View Full Version : Dunstable Downs experimental radar station!

27-04-2012, 19:05
The research in to WWII goings on in Bedfordshire and the neighbouring counties plods on and I have updated a few sites on my map (information here (http://www.airfieldinformationexchange.org/community/showthread.php?6672-Bedfordshires-hidden-WWII-past) or on the village website) mostly SOE and RSS connected with Arkley View and the Jedbergh units.

One little piece of evidence that I keep reading but can find nothing to expand on states that ...." Dunstable Downs experimental radar station - 20 miles of chicken wire were erected at 400 feet above sea level"...

Some information has come to light that also stated there was one (possibility two) huts on the downs that were disguised as haystacks, they were located off Isle of Wight Lane and they were connected to the Met Office unit (CFO/IDA Dunstable) not too far away.

Another document confirms that the Met Office were at this time experimenting with weather radar systems, so its logical the two are linked?

The fly in the ointment is there is also a Met Office document that says this work was carried out at 'West Hill Research Centre near Dunstable' but as yet I find no exact location for the site, has anyone come across this in relation to the CFO/IDA at Dunstable? another source has suggested that this in fact have been RAF Eddlesborough (or more to the point the Dagnall site pre RAF Eddlesborough) but i find noting documented to back this up!

So a general plea for help with any references or background knowledge about these sites.

27-04-2012, 19:13
...missed off that Dagnall/Eddlesborough is at 420ft ASL but Dunstable Downs is much higher at around 700ft ASL.

FE location for Dunstable Downs is here: http://www.flashearth.com/?lat=51.862772&lon=-0.529185&z=17.4&r=0&src=msa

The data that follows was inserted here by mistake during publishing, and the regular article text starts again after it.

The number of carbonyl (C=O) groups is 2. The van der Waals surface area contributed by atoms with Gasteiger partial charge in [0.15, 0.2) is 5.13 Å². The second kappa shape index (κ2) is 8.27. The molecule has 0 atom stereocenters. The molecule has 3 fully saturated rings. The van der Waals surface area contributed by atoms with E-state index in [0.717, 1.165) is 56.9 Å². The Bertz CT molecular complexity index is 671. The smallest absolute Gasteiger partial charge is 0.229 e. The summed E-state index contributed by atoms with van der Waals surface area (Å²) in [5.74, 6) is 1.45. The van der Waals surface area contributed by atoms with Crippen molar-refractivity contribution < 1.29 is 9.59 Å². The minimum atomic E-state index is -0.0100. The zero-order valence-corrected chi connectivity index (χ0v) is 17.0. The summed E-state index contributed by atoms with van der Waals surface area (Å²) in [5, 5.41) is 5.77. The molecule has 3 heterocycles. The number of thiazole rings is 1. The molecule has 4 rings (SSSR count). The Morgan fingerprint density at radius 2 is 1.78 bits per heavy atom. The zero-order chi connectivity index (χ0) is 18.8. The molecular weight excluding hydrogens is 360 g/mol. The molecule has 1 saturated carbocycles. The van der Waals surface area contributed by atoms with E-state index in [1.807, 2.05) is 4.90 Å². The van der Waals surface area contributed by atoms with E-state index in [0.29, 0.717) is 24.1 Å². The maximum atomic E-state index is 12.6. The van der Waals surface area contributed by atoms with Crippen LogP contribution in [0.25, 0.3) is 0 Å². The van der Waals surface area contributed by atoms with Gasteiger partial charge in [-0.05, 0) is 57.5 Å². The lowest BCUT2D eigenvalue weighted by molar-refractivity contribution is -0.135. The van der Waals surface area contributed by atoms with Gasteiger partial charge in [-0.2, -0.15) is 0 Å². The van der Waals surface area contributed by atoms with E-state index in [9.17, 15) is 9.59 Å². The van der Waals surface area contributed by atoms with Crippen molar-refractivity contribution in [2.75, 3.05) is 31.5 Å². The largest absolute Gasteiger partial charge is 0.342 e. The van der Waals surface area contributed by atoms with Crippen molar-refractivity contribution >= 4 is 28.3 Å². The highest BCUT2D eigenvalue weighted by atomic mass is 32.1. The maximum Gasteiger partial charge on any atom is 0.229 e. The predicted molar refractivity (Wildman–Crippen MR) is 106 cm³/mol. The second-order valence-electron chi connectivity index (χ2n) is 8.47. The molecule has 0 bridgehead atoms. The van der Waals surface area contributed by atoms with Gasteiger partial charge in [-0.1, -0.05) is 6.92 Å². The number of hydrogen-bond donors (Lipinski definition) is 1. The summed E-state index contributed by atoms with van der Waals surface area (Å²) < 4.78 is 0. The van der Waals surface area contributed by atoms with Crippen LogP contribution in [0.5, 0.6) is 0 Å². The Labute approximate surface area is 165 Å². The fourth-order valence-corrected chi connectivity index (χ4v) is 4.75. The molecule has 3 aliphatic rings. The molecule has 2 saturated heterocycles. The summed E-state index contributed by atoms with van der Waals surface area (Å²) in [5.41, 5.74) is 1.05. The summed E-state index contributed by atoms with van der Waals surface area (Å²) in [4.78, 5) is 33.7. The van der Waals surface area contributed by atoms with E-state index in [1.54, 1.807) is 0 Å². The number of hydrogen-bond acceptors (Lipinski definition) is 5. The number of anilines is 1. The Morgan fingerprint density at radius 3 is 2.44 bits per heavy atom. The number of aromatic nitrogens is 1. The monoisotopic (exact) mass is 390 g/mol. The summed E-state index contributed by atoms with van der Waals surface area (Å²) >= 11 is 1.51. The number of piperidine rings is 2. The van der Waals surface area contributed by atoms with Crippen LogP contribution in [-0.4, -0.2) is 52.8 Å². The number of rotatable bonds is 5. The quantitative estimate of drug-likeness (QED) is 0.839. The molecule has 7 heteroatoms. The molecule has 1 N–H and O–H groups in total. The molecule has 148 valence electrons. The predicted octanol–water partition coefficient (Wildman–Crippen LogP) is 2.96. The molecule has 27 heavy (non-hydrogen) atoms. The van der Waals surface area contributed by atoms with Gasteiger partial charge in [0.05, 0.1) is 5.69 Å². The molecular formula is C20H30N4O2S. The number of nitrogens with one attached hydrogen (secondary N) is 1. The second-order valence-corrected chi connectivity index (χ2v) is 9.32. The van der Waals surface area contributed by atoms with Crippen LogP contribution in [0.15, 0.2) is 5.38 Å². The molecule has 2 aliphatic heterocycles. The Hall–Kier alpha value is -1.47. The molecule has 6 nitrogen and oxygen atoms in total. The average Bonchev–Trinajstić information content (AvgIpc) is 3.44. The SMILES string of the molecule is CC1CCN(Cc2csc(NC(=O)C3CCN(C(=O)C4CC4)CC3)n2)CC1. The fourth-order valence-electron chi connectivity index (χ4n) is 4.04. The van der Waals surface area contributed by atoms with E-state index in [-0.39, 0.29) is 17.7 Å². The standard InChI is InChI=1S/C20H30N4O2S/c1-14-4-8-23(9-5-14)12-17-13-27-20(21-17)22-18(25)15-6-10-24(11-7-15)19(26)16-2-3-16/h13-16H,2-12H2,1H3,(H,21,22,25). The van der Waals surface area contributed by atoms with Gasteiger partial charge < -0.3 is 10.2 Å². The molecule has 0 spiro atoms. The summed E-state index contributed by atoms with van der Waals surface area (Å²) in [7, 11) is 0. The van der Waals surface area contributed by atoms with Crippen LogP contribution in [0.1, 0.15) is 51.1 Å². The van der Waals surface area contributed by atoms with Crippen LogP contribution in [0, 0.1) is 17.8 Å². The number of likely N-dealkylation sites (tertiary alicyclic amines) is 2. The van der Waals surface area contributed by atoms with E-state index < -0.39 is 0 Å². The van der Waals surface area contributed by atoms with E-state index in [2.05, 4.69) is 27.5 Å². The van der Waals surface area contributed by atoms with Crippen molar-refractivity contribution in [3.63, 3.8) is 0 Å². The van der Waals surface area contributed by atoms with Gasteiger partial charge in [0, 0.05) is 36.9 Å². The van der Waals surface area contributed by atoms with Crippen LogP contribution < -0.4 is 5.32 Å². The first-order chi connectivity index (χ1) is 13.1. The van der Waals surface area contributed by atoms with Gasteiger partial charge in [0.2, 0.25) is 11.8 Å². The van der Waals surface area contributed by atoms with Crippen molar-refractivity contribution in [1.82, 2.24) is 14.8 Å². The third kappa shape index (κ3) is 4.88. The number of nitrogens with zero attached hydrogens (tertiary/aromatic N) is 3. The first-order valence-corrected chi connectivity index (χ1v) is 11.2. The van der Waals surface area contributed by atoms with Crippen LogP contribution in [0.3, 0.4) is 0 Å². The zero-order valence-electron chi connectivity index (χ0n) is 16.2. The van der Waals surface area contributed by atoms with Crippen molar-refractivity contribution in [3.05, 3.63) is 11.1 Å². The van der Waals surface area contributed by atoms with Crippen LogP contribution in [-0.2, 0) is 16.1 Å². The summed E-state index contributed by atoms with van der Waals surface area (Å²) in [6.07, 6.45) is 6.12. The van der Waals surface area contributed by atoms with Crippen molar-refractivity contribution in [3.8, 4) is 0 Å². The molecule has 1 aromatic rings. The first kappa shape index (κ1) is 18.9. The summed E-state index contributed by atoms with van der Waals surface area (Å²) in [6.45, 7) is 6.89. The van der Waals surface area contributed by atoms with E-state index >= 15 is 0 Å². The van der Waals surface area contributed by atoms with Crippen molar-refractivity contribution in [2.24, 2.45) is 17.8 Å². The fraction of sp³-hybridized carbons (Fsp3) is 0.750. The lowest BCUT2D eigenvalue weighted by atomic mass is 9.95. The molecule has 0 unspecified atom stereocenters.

FE location for Dagnall/RAF Eddlesborough is here: http://www.flashearth.com/?lat=51.846012&lon=-0.585241&z=17.4&r=0&src=msa

27-04-2012, 19:31
I can't help you with anything specifically Beds, but possibly the mention of chicken wire had something to do with boosting early radars effectiveness by greatly enlarging the "ground plane." Perhaps Carnaby can explain better.
These two photos of early gun-laying systems show duckboards over which crews has to walk.
and Receiver
apparently hundreds of square yards of the stuff were needed at each site and a great many sites needed it, making this wire unavailable commercially for most of the war, just when people would want to be keeping their own chickens. Post war aerial coverage shows its traces quite well adjacent to HAA gun sites especially, usually octagonal, sometimes cutting through hedge lines etc.

Chris Lowe
27-04-2012, 19:51
I would think chicken wire would make a very nice ground plane I've used all sorts of things for a ground plane myself & I would think Dave g4otu probably has as well, I was g6skz until i let it lapse.


29-04-2012, 08:41
Thanks for the replies, if nothing concrete comes up I will go back to Met Office and request papers on East Hill and see what turns up.

My other half is a ham too... a G7. :roll:

27-06-2012, 11:33
Many HAA sites had a platorm for a radar unit which would be on a lorry or trailer - these are often mistaken for vehicle inspection ramps! Where there is one of the platforms the fields is often still covered with steel posts in the ground where the chicken wire ground plane was supported.

SMOOGRO (http://canmore.rcahms.gov.uk/en/site/81790/contribution/smoogro/FNL5748180308/)

QUOY (http://canmore.rcahms.gov.uk/en/site/269885/contribution/south+walls+quoy/FNL5741103262/)

I have forwarded a link to this page to a friend because we were discussion a site near Dunstable recently.


Peter Kirk
27-11-2015, 13:01
I have been looking at Dunstable (East Hill) because it had a camera obscura installed for the Met Office in late 1951, early 1952. It appears a type 37 mast was removed by June 1951 and I assume it was taken over by the Air Ministry Met Office (M.O. 19)around that time. It was noted that it was previously and IFF station and the IFF hut was to be used by the camera obscura team. I don't know if this hut remains but would assume it had a hatch covered opening in the roof. I also know it is East Hill, Dunstable as that is what is on some of the correspondence,

I'm not sure if this adds much but it was certainly a Met Office site whilst the Camera Obscura was there and this was used for measuring very high level jet streams at over 40,000 feet.

The camera obscura in question was purpose built and designed to be bolted to a solid concrete floor for absolute stability - which was vital.